Conflict of interest: none declared.
Epidemiology of urticaria: a representative cross-sectional population survey
Article first published online: 26 APR 2010
© 2010 The Author(s). Journal compilation © 2010 British Association of Dermatologists
Clinical and Experimental Dermatology
Volume 35, Issue 8, pages 869–873, December 2010
How to Cite
Zuberbier, T., Balke, M., Worm, M., Edenharter, G. and Maurer, M. (2010), Epidemiology of urticaria: a representative cross-sectional population survey. Clinical and Experimental Dermatology, 35: 869–873. doi: 10.1111/j.1365-2230.2010.03840.x
- Issue published online: 4 NOV 2010
- Article first published online: 26 APR 2010
- Accepted for publication 24 December 2009
Aim. To investigate the prevalence of urticaria with a focus on chronic urticaria (CU) in a general German population.
Methods. A questionnaire survey was sent to a representative cross-sectional sample of 13 300 inhabitants of Berlin, Germany, of whom 4093 responded. All respondents who stated ever having had weals or angio-oedema (n = 767) were interviewed by telephone. Any interviewees with recent symptoms (within the previous 3 years) were invited for personal investigation including allergy tests; double-blind, placebo-controlled food challenge tests; and quality of life (QOL) assessment. Reported prevalence rates were weighted with regard to age, gender and education so that they were representative of the total population of Berlin.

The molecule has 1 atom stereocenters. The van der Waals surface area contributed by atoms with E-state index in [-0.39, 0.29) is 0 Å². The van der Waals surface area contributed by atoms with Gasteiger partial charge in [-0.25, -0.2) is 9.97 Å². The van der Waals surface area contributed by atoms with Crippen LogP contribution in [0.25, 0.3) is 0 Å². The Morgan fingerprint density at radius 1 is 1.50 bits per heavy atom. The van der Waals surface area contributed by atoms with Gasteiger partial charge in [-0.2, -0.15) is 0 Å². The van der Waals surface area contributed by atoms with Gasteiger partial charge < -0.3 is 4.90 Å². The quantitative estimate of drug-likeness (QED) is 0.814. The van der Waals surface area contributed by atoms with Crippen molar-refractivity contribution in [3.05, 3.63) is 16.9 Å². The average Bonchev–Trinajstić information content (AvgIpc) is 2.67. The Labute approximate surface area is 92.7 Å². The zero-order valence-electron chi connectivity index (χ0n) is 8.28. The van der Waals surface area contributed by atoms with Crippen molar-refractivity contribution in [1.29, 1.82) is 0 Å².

Results. Lifetime prevalence rate of urticaria was 8.8% (95% CI 7.9–9.7%) for all types of urticaria. Lifetime prevalence for CU was 1.8% (95% CI 1.4–2.3%), and prevalence for the 12 months before assessment was 0.8% (95% CI 0.6–1.1%), and 70.3% were female. QOL was markedly reduced for people with CU. Unlike other allergic diseases, there was no increased risk associated with higher education or social status. Prick tests found sensitization of ≥ 1 for type 1 allergens in 39.1% of patients. These were related to comorbidities such as allergic rhinitis or oral allergy syndrome, but were never the underlying cause of CU, as proven by double-blind, placebo-controlled provocation tests.
Conclusion. Urticaria is a common disease with marked effects on QOL. The lifetime prevalence of 8.8% for urticaria must be regarded as a lower limit as it is based on conservative prevalence rate calculations, and under-reporting of previous disease can be expected in a questionnaire-based study.